The winter holidays are supposed to bring surprises. My biggest surprise this season? My weepiness while opening our stack of holiday cards.
More than their warm messages or photos of family and travels, these reminders of long, loyal friendships are what move me. But along with that, one card grabbed my attention with something else: its example of carving out new turf as we move ahead in our lives.
Like many of us, the friend who sent that card hadn’t always been in regular communication with distant friends. A few years ago, he vowed to keep in better touch. He said so as part of a eulogy for his late father, who had modeled regular contact with friends, a practice his son admired and wanted to emulate. The card and hand-written note I held in my hand reminded me that he has done it — at Christmas and with occasional emails throughout the year, often spurred by some encounter that reminds him of us.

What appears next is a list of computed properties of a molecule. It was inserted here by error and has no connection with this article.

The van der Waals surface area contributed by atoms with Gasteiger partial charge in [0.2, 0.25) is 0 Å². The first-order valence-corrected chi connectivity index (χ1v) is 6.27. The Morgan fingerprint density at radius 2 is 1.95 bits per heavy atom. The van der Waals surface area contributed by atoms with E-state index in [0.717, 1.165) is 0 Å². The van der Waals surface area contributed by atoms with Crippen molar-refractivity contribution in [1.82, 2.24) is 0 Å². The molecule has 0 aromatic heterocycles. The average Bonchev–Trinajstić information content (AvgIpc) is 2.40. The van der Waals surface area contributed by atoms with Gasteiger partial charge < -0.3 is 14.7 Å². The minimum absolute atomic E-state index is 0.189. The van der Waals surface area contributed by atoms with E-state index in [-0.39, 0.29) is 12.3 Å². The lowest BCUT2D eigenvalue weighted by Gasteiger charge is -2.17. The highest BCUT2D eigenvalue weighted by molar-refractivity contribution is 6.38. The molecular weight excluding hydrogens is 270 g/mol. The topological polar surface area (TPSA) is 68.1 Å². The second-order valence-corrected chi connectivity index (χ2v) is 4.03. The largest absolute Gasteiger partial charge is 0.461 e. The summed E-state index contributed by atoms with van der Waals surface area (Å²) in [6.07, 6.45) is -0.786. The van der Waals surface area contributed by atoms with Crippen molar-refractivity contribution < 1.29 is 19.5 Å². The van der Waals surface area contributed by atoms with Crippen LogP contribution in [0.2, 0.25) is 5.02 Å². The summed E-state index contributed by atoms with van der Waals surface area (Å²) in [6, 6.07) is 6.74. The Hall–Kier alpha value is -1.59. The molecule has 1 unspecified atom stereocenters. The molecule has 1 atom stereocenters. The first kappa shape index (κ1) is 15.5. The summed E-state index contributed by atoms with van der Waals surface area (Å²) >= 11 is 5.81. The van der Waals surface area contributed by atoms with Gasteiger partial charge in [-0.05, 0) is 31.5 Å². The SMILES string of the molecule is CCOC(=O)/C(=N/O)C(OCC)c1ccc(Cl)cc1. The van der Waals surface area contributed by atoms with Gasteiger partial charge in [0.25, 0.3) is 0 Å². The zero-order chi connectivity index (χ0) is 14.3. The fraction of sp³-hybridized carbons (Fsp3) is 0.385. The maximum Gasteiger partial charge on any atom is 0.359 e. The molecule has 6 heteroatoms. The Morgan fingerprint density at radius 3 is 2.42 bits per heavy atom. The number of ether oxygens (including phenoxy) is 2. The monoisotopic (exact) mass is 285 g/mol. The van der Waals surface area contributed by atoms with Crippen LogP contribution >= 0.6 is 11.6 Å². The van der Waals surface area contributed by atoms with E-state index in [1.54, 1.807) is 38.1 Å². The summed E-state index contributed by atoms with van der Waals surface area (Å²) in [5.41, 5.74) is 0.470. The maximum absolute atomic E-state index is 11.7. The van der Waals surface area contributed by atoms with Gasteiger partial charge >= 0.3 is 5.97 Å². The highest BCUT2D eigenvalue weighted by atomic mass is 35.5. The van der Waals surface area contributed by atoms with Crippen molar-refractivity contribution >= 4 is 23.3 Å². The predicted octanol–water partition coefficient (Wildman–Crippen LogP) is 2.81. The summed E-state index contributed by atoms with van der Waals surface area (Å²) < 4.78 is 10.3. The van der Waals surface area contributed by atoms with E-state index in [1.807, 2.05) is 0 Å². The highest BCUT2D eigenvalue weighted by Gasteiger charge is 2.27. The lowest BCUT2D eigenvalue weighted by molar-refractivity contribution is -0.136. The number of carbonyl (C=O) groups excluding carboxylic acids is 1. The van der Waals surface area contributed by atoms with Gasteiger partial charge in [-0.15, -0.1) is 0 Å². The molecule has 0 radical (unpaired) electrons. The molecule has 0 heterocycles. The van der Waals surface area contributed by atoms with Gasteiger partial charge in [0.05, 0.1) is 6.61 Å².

That realization reminded me of a ritual my friend Ann Meissner, an unofficial mentor in artful aging, started a few years ago. A retired Twin Cities psychologist navigating the last third of her life, she challenges herself to try a new adventure each year. The first year, it was a hot-air balloon ride. Her assessment: “It gives you a different perspective.” Another year, she traveled to Europe for an intensive study of spirituality, which she has continued on her own. In 2008, she’s bent on studying brain research that sheds new light on behavior. “It all just becomes part of my life,” she said of her pursuits.
Have you thought about who you want to be five, 10 or more years from now? What will you do this year to help shape the “self” you want to become?